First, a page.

this about alpha males mentioned in the reports never really accepting a female chancellor never having developed property learns for a female leader in germany. i'm not sure i follow you on this one i think you know america has been in power for thirteen years and that she has been able to kill off every alpha male who thought he could come in and dominate. i mean anybody who's still in power and still somebody in power today knows that she is foetus and that she is ruthless and that she is very skilled and very experienced and i think that's not the way to go about getting rid of her under and i think i agree with bettina but i think a lot of what's happening in bavaria is really that voters don't like hypocrisy and they don't like flip flops and that's happened a lot you know there's been this sort of appeasement of of you know sort of moving
toward mexico and then moving away and then marcos or who runs the party now in bavaria. and is i'm sorry who is the premier and of area he is he has changed course he's had a very kind of far right kind of rhetoric and then all of a sudden realize that was backfiring in the polls decided to take a different tack and to attack the f.t. and all of that back and forth really makes voters very upset the person who could benefit from all of this as things go really south is. who is then a long time german bavarian politician systemd kind of quiet to spend a little bit in the background and if the if the party gets really upset with both and so i think if i can i could come out and be the bavarian party leader it's an interesting one ok matthew was mentioned it's already been very it certainly has a lot going for it it's among the most prosperous parts of germany so the lowest unemployment the lowest crime rates it leads the way in education it's home to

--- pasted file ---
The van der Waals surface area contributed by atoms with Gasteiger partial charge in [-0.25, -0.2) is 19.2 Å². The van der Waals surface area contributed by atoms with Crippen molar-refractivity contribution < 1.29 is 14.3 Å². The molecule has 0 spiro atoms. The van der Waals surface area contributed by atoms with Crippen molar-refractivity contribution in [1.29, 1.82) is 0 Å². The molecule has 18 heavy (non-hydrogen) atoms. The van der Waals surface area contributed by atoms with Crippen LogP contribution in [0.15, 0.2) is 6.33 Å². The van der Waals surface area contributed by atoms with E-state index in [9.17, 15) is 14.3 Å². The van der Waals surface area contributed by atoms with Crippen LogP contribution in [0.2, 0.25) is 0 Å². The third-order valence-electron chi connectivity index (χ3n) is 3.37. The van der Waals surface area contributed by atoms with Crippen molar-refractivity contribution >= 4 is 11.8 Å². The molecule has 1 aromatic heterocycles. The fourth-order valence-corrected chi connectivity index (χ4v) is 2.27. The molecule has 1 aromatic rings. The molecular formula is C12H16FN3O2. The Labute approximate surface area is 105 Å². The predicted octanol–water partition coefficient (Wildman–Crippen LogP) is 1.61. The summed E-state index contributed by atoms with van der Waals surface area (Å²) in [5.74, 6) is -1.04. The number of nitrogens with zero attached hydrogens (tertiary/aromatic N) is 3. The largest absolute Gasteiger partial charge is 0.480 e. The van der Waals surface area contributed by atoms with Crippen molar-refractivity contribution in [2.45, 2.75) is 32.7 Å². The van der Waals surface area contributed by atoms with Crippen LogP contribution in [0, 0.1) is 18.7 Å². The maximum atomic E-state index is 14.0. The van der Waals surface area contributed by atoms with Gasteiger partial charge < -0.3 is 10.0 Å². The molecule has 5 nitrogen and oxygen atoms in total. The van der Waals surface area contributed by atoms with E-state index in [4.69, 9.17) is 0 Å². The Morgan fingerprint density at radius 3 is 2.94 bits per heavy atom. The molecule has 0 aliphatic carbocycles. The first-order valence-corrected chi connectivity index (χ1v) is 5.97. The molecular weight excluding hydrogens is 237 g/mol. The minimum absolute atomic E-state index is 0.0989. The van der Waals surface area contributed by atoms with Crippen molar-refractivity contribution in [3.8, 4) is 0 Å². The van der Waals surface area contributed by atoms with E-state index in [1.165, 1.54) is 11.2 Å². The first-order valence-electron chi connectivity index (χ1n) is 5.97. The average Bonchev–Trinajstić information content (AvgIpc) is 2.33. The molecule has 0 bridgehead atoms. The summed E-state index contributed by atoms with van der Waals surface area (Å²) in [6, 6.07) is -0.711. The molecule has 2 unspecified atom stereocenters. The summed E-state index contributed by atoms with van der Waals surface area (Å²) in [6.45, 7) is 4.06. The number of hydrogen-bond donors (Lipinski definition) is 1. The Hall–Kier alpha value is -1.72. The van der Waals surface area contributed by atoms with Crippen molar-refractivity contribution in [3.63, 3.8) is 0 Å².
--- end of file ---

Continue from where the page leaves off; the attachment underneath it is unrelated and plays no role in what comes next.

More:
knowing blue chip companies it's even recently announced that it has its own space program but it's shakespeare much is said to something rotten in the state of bavaria. you know. the sounds lovely even the rest of the world associates that area with beer october first leader who isn't turned and of course byron munich who pretty much always wins normally but ariel also stands for b.m.w. siemens high tech business it's a natural union leader who isn't and laptops reaching the top by combining tradition with modernity is the on off that is still the position of political leaders across the globe we want to get to where you got everyone's already are not by munich but the free state of bavaria. it certainly has more to offer than just fairytale castles and breathtaking landscapes so why are the variants of all people so dissatisfied with their political leaders. what. do you want to come